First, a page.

Calgary has a new mayor. The incumbent did not run for re-election so it was a wide open race with fifteen candidates. The new mayor is Naheed Nenshi and he is young with obviously non-European ancestry. He goes by and campaigned under the single name Nenshi with a star dotting the i that ends his name on his campaign posters. I do a lot of walking and visited four of Calgary’s fourteen wards during the height of the campaign and he was easily out-postured by his two main rivals, and also by three or four of the also-rans, none of whom polled more than about one percent of the popular vote.
I know very little about Nenshi, especially at the time I voted but by serendipity, I was driving with Tamara to Saskatoon about ten days before the election and we listened to Nenshi being interviewed on a Calgary radio station. He was knowledgeable, articulate with a great voice, entertaining, a bit brash and when the interviewer asked his final question, a joke question, ‘How do they get the caramel in a Caramel chocolate bar, Nenshi answered confidently, like the straight man in a comedy routine, ‘Actually, I do know, but I’m not going to tell until after the election.’
When the interview ended, Tamara turned to me and said, ‘He’s got my vote.’ I was not planning to vote as I have not voted in any election for at least three years and do not ever remember voting in a civic election, having little interest in local affairs or in the people who campaign in them. They all seem cut from the same cloth, kind of greasy and self interested. A day or two later, I noticed Tamara’s boyfriend had a Nenshi poster as his Twitter photo, and a week later, I was visiting my middle daughter, Berdeen and talk of the election came up. She was also voting for Nenshi and quite by chance, had listened to the same interview and quoted it as her reason for her choice and her reason for voting.
Nenshi started the campaign as an also ran and when I first saw his picture on one of his campaign posters, I thought to myself, he has no chance with his youth and his Asian looks, but through the use of Facebook and Twitter he had galvanized the youth vote and vaulted into a three way race with the two front runners by the time of the interview. ‘I like my position’ he said during the interview, ‘and I think the support for my opponents is soft. They both have to convince people to change their mind and all I have to do is introduce myself and let people get to know me.’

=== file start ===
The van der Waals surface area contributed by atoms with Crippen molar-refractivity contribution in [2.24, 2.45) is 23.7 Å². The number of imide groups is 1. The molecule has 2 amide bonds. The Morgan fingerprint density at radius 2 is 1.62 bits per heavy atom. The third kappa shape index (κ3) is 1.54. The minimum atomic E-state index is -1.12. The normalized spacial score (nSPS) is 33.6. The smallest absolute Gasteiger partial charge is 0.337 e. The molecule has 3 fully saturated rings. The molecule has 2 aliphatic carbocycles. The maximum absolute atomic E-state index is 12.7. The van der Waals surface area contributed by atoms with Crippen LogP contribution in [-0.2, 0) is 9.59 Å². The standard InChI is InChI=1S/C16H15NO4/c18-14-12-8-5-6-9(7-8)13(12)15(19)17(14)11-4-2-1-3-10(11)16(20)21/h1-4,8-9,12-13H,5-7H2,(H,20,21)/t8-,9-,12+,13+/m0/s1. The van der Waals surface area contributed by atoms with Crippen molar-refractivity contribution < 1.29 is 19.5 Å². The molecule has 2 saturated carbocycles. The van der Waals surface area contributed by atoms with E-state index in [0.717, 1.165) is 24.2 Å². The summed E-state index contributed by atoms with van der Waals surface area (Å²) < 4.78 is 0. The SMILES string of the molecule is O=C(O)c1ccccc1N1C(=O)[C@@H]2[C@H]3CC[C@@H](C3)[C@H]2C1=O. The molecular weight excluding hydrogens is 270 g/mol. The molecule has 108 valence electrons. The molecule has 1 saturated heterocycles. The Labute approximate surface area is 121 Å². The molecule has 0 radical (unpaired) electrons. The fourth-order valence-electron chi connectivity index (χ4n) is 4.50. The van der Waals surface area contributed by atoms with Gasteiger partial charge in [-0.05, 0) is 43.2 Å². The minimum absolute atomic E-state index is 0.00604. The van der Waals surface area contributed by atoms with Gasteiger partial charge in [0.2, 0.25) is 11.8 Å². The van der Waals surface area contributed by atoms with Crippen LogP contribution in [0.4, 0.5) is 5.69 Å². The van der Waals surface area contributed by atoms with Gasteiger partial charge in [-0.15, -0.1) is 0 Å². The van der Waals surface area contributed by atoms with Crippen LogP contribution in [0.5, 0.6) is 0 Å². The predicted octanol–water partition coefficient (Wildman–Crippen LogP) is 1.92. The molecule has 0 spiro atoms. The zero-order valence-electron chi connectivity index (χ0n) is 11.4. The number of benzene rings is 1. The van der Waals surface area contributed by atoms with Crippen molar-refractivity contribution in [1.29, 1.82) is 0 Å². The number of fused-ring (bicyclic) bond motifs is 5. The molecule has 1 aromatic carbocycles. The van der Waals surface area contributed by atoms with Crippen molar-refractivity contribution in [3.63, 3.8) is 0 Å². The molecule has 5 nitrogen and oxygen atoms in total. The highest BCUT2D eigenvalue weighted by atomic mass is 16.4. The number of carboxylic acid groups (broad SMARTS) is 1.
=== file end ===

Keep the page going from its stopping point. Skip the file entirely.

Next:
By Election Day, it was clearly a three horse race and people went to the polls in unheard of numbers for a civic election. Something that does not normally make it onto my radar screen was now of great personal interest and I checked out what it would take to vote. I was eligible and had the required identification and the Voting Station was a place I often pass in my walks. I would vote in this civic election, for the first time, or at least the first time in my memory. Over fifty percent of eligible voters voted, up from less than twenty percent in the last civic election.
I went on line to follow the results and in the early going, Nenshi was a distant third. Too bad, I thought. ‘I guess Calgary is not yet ready for this kind of forward thinking change.’ The early returns had all the advanced polls and Nenshi was then not well know, but when the election day results started to come in, the tide shifted and Nenshi surged, looking to make a race of it. There was still hope. Then Nenshi took the lead with less than half the polls in and was clearly doing better than either of the front runners. By the half way point, Nenshi was the clear favourite, steadily inching up in the popular vote with his lead expanding with every update. In the end, he got forty percent of the vote and his total of over 140 thousand votes was more than twenty five thousand ahead of second place.
I have no idea what kind of mayor Nenshi will make, but he is not part of the status quo and is not beholden to their interests. My hopes are high and as Tamara said, ‘It happened just like the big shifts to come will happen. Led by the youth, galvanizing the general population and leading to shifts away from the status quo.’ All true.
Freedom for humanity…